Are there women who have no problem with it? I am sure there are, and this possibility is greatly improved if the mikva has been built with converts in mind with a specific place for the Bet Din to stand so they cannot see anything other than her head and are not in the same room. But the vast majority of mikvaot are not built this way, and the vast majority of women I have spoken with are not unaffected.
If we have learned anything from Freundel, it is just how vulnerable, unaware, and utterly beholden the convert is to her converting Bet Din and rabbi. She must, by the nature of the process, trust him and them implicitly. Because if she does not, she does not become a Jew.
Rabbi Pruzansky, in a letter detailing the reasons why he is resigning from conversions, takes issue with the fact that because of this episode, the committee being established to review the conversion guidelines includes women.
The committee consists of six men and five women, bolstering the trend on the Orthodox left to create quasi-rabbinical functions on women. Is there a role for women to play in ‘suggest[ing] safeguards against possible abuse’? Probably, although it really is self-understood. But what role can they play in ‘review[ing] the GPS conversion process? That is halacha, minhag, psak – a purely rabbinical role.
i.e. women’s voices and point of view have no place here.
I have no interest in serving in a system in which I have no input in the policies of that system, am not consulted on them, and might not agree with them.
I have a hard time commenting politely on the irony of that statement coming in the context of women and converts in Judaism and in light of the above quote.
Another line that I have heard from more than one rabbi is this:
It needs to be said that the most uncomfortable situation I encountered in gerut was not the woman in the mikveh… My most uncomfortable moments were when an adult male had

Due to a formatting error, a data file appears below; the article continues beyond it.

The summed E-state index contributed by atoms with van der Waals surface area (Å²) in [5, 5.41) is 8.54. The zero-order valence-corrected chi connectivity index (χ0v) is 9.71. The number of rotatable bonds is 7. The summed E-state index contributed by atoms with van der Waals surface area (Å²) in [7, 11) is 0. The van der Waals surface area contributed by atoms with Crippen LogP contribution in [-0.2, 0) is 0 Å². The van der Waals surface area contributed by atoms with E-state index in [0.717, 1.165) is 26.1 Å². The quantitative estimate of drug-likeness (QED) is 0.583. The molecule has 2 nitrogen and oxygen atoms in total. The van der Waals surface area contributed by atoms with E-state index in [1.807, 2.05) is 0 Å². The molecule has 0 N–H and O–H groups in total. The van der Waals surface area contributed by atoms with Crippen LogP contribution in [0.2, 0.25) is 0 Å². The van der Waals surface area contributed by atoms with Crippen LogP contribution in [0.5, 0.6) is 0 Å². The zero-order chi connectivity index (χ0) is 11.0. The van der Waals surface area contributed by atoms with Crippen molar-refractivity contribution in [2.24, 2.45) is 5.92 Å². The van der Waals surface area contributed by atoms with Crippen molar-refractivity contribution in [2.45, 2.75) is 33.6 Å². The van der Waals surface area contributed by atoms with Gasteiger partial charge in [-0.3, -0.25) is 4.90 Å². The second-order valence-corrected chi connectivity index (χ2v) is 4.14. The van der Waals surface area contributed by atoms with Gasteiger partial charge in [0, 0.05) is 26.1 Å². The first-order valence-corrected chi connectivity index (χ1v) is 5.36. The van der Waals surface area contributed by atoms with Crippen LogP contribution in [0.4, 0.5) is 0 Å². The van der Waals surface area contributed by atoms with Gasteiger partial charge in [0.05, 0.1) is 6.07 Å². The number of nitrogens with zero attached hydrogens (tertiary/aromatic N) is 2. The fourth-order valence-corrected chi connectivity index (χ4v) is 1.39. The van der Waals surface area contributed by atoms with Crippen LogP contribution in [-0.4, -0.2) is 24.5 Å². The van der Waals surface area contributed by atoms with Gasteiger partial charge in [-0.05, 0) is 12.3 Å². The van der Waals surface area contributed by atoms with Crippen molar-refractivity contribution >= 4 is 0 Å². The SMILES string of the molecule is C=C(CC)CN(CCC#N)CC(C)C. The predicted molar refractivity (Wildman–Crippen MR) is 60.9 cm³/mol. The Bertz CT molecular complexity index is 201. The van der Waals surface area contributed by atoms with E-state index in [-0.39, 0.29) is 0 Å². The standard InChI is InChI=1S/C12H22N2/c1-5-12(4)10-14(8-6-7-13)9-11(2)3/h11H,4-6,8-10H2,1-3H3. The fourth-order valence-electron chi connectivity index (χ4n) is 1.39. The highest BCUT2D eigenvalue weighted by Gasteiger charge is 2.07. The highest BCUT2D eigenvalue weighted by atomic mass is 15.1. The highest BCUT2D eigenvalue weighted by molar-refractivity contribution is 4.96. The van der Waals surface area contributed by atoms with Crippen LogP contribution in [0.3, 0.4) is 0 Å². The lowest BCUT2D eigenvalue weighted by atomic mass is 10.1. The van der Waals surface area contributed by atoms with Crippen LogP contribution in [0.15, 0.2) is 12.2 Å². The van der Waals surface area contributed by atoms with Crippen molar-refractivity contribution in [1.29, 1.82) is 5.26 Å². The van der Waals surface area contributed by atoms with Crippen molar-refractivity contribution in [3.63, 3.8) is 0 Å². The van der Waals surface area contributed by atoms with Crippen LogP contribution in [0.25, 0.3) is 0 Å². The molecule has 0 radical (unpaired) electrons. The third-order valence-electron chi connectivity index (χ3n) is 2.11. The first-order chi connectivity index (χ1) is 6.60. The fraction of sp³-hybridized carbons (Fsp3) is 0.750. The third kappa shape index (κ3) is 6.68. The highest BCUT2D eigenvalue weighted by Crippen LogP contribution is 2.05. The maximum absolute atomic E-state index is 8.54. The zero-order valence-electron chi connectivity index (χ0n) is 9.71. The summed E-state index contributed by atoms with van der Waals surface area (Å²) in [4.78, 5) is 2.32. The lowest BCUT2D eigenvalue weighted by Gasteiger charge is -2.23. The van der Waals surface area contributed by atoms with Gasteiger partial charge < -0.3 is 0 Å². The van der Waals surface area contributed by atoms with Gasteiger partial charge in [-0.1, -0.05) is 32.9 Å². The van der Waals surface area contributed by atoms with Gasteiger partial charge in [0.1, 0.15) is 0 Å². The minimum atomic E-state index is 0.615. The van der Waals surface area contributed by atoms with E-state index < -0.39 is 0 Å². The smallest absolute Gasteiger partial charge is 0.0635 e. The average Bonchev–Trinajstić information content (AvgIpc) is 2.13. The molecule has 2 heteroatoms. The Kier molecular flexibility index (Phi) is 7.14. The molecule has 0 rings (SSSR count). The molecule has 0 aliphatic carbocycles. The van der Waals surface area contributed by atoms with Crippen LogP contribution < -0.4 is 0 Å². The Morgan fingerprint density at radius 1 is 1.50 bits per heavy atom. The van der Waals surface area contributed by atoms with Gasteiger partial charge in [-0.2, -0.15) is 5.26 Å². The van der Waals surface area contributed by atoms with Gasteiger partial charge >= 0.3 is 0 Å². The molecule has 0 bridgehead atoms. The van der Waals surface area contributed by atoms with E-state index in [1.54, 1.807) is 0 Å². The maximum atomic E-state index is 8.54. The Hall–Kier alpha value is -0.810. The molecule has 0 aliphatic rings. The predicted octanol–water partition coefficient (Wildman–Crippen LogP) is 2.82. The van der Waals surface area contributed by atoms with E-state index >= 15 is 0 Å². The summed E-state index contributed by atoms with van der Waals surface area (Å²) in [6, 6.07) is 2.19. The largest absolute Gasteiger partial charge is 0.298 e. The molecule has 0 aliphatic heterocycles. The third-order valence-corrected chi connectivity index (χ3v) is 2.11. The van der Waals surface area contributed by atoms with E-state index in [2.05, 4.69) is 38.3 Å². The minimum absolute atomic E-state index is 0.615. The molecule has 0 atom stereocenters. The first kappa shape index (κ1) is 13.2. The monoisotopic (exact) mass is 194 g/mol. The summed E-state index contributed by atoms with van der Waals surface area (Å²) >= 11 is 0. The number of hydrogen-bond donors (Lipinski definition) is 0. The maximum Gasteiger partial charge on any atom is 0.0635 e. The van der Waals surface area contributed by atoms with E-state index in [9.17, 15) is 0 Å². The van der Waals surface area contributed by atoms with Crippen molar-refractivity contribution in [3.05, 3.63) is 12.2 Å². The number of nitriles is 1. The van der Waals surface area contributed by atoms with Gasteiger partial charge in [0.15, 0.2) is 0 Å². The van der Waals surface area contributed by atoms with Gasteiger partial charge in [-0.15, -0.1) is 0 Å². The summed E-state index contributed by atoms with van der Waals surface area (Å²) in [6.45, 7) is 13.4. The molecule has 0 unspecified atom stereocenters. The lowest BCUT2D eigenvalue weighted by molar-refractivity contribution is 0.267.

his private parts exposed so the Bet Din could witness thehatafat dam brit (a quasi-circumcision).
Dear Rabbi, it is not about YOU and YOUR comfort. It is not about how YOU see the situation from the vantage point of being clothed and yes, benign of intent or not, with the power in your hands.
And he continues:
And yet, no man – not a single one – ever complained about the process because each knew that it was a small price he had to pay.
So, here it is: the women are complaining because they just cannot accept the small price to pay. For this rabbi, the complaints are invalid because he does not identify with her experience. And that is precisely where the problem lies. He will never truly know her experience. Just as I was told I could never understand the male mind because I am not male, so too, he can never experience what a woman does. He has no way of knowing what she experiences outside of what she herself tells him. Yet, when she does tell him, he dismisses it. Why? Because he cannot fathom it and therefore it is not real. Yet I was able — indeed, I had no choice — to accept that I would never understand the male mind. I cannot fathom it, but I accept that it is real. And the woman’s perspective is just as real.
It cannot be that the same rabbis who insist that modesty laws be followed because men are so easily aroused then claim that there is no danger of arousal when a woman stands naked in a mikva.
It cannot be that the same Judaism that asks women to take into consideration — to the point of altering their behavior and dress — the needs and minds of men, does not require that men take into consideration the needs and minds of women.
It cannot be that the same rabbis who tell a woman to be modest, act modest and feel modest then tell her to ignore and proceed to themselves invalidate that feeling of modesty!
Either men’s sexuality is such that women must take extreme care in dress and circumstance, or men can gain control over their thoughts and urges. So, either release us from the responsibility of your sins, or listen to our voices and stop forcing us to betray those same standards of modesty you hold us to.
Dear rabbis, it is one way or the other, but it cannot be both.
Originally on the Times of Israel